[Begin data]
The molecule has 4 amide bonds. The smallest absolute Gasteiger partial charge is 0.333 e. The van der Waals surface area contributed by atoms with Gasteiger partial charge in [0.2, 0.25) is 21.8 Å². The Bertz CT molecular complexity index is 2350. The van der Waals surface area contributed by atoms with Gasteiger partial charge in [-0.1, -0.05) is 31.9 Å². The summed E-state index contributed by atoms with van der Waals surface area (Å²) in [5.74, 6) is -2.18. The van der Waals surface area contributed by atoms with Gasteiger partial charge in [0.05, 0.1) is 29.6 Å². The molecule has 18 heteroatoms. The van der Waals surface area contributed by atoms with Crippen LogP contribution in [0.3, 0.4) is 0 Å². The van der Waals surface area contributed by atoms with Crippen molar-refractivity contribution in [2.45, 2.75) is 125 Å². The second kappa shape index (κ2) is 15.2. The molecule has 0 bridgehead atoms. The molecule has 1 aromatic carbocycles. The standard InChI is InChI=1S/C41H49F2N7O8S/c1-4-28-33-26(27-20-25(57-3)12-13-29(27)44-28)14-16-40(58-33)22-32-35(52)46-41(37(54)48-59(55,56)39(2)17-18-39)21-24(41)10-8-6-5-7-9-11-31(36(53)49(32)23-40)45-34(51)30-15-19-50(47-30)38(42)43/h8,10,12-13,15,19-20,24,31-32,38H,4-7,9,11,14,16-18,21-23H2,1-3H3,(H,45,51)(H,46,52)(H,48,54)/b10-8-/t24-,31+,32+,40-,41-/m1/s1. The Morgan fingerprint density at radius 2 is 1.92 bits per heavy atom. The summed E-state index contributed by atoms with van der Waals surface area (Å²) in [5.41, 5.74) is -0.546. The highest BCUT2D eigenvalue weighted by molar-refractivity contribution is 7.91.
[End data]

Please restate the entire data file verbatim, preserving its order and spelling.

The molecule has 4 amide bonds. The smallest absolute Gasteiger partial charge is 0.333 e. The van der Waals surface area contributed by atoms with Gasteiger partial charge in [0.2, 0.25) is 21.8 Å². The Bertz CT molecular complexity index is 2350. The van der Waals surface area contributed by atoms with Gasteiger partial charge in [-0.1, -0.05) is 31.9 Å². The summed E-state index contributed by atoms with van der Waals surface area (Å²) in [5.74, 6) is -2.18. The van der Waals surface area contributed by atoms with Gasteiger partial charge in [0.05, 0.1) is 29.6 Å². The molecule has 18 heteroatoms. The van der Waals surface area contributed by atoms with Crippen LogP contribution in [0.3, 0.4) is 0 Å². The van der Waals surface area contributed by atoms with Crippen molar-refractivity contribution in [2.45, 2.75) is 125 Å². The second kappa shape index (κ2) is 15.2. The molecule has 0 bridgehead atoms. The molecule has 1 aromatic carbocycles. The standard InChI is InChI=1S/C41H49F2N7O8S/c1-4-28-33-26(27-20-25(57-3)12-13-29(27)44-28)14-16-40(58-33)22-32-35(52)46-41(37(54)48-59(55,56)39(2)17-18-39)21-24(41)10-8-6-5-7-9-11-31(36(53)49(32)23-40)45-34(51)30-15-19-50(47-30)38(42)43/h8,10,12-13,15,19-20,24,31-32,38H,4-7,9,11,14,16-18,21-23H2,1-3H3,(H,45,51)(H,46,52)(H,48,54)/b10-8-/t24-,31+,32+,40-,41-/m1/s1. The Morgan fingerprint density at radius 2 is 1.92 bits per heavy atom. The summed E-state index contributed by atoms with van der Waals surface area (Å²) in [5.41, 5.74) is -0.546. The highest BCUT2D eigenvalue weighted by molar-refractivity contribution is 7.91.